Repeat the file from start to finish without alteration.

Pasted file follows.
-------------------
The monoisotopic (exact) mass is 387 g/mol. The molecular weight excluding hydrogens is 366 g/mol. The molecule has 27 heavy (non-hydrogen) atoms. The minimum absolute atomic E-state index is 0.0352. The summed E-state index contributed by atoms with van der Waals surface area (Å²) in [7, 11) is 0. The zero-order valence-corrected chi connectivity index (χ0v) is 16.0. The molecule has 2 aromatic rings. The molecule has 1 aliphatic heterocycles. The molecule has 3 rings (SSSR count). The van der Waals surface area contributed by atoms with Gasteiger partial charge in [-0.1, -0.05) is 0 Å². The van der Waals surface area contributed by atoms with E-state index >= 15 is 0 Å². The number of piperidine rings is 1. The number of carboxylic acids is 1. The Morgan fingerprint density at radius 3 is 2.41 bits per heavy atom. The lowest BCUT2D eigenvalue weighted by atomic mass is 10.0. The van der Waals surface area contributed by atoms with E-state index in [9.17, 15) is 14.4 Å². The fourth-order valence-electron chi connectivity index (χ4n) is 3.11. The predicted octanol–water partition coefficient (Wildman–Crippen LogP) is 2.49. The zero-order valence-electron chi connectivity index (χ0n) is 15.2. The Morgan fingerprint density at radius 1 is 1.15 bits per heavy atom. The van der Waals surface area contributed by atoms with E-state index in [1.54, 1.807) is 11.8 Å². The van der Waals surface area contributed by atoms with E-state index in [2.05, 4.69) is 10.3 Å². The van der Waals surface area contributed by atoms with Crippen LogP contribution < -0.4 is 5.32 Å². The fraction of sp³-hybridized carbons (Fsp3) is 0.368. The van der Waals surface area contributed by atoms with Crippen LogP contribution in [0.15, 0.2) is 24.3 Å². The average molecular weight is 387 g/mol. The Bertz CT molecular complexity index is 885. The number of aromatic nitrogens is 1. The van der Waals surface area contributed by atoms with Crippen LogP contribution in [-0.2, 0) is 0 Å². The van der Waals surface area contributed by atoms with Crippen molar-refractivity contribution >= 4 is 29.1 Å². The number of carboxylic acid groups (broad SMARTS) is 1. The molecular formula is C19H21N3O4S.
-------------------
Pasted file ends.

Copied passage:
The monoisotopic (exact) mass is 387 g/mol. The molecular weight excluding hydrogens is 366 g/mol. The molecule has 27 heavy (non-hydrogen) atoms. The minimum absolute atomic E-state index is 0.0352. The summed E-state index contributed by atoms with van der Waals surface area (Å²) in [7, 11) is 0. The zero-order valence-corrected chi connectivity index (χ0v) is 16.0. The molecule has 2 aromatic rings. The molecule has 1 aliphatic heterocycles. The molecule has 3 rings (SSSR count). The van der Waals surface area contributed by atoms with Gasteiger partial charge in [-0.1, -0.05) is 0 Å². The van der Waals surface area contributed by atoms with E-state index >= 15 is 0 Å². The number of piperidine rings is 1. The number of carboxylic acids is 1. The Morgan fingerprint density at radius 3 is 2.41 bits per heavy atom. The lowest BCUT2D eigenvalue weighted by atomic mass is 10.0. The van der Waals surface area contributed by atoms with E-state index in [9.17, 15) is 14.4 Å². The fourth-order valence-electron chi connectivity index (χ4n) is 3.11. The predicted octanol–water partition coefficient (Wildman–Crippen LogP) is 2.49. The zero-order valence-electron chi connectivity index (χ0n) is 15.2. The Morgan fingerprint density at radius 1 is 1.15 bits per heavy atom. The van der Waals surface area contributed by atoms with E-state index in [1.54, 1.807) is 11.8 Å². The van der Waals surface area contributed by atoms with E-state index in [2.05, 4.69) is 10.3 Å². The van der Waals surface area contributed by atoms with Crippen LogP contribution < -0.4 is 5.32 Å². The fraction of sp³-hybridized carbons (Fsp3) is 0.368. The van der Waals surface area contributed by atoms with Crippen LogP contribution in [0.15, 0.2) is 24.3 Å². The average molecular weight is 387 g/mol. The Bertz CT molecular complexity index is 885. The number of aromatic nitrogens is 1. The van der Waals surface area contributed by atoms with Crippen LogP contribution in [-0.2, 0) is 0 Å². The van der Waals surface area contributed by atoms with Crippen molar-refractivity contribution >= 4 is 29.1 Å². The number of carboxylic acid groups (broad SMARTS) is 1. The molecular formula is C19H21N3O4S.